Art: Sneha Subramanian Kanta

March 21, 2017 ART/PHOTOGRAPHY

 

Art assumes many forms that diverge and derail the modus operandi of things. The representations that these pieces signify is the inverted materialization of objects that are considered waste.

The world pays much attention to the physical and the material self with a manufactured interiority. These pieces argue and cross-examine the conditioning that operates on a psychological level. The functionality of the mind and body dualism are linked in a juxtaposition of the immediacy of experience. One passes through so-inferred waste at all hours of the day. The combination of their presences take root to culminate in meaning that is often overlooked.

Renaissance is one of the anvils upon which our sense of perception relies. These pieces seek to evoke and re-examine everything we are taught to think. The variations transcend from the incorporation of rudimentary, often ignored materials that form the base for everything in between. The key focus is on material things that have been a part of subaltern existences without utterance. Scraps of lined paper, burnt cloth and paper and soiled paper currency notes, all form an integral part of the process. The pieces seek to look from the public sphere into a private colony of thoughts. There is utilitarian value in knowledge and reflection, without the source being of matter, quite literally.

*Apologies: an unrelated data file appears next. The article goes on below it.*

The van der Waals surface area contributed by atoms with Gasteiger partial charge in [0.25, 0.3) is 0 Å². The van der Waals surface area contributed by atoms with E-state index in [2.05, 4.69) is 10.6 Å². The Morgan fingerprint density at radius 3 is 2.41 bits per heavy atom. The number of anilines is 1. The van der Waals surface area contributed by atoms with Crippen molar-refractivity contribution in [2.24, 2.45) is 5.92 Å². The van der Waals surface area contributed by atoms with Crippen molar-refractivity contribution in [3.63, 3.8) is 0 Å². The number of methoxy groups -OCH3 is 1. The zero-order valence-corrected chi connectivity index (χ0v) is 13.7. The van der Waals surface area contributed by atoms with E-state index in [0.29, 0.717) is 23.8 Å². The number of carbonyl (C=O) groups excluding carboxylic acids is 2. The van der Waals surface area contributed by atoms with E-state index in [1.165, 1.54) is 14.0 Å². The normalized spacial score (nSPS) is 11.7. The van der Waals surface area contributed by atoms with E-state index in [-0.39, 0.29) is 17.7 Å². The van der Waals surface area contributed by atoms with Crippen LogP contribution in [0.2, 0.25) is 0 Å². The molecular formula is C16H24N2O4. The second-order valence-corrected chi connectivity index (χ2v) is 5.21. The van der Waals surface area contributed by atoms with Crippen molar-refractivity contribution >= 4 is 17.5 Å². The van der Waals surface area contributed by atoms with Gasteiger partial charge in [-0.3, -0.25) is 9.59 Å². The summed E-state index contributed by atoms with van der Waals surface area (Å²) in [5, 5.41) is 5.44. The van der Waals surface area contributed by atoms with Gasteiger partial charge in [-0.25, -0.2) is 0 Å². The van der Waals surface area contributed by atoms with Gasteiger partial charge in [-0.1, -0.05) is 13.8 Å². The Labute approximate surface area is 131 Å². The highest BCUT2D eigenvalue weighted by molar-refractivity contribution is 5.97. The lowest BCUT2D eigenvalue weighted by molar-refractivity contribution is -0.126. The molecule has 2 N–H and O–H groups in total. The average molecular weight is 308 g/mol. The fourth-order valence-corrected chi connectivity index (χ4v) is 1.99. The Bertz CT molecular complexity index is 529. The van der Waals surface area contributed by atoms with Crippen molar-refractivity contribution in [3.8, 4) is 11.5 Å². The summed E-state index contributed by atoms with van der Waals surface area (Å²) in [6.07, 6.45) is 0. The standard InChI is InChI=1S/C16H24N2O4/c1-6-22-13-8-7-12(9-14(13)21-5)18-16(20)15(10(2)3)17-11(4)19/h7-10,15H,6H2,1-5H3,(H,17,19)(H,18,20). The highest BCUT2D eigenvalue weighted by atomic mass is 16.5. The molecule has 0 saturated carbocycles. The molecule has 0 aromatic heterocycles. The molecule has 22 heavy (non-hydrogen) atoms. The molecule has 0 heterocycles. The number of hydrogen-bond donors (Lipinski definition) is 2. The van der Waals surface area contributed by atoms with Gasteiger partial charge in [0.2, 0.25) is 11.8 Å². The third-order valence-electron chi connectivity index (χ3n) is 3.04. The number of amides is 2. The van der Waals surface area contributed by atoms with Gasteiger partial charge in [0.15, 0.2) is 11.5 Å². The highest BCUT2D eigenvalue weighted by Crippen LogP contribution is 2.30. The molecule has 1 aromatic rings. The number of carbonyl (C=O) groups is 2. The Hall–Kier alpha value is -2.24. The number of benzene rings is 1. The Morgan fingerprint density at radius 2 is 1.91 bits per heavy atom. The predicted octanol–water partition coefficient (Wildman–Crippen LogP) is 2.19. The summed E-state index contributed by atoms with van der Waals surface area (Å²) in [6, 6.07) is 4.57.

Sneha Subramanian Kanta

Sneha Subramanian Kanta finds credence in non-linear forms of looking. Avant-garde art, untold stories and tales of refugees are matters close to her heart. Her work is forthcoming in Cultural Kapital Magazine, EPIZOOTICS, Serendipity, Erstwhile Magazine, Otoliths, and most recently the first print anthology of Peacock Journal and elsewhere. She is a GREAT scholarship awardee, pursuing her second postgraduate degree in literature in England. She believes in forms of dissents and uprisings, renaissance, handwritten letters, philosophy and the word et cetera.

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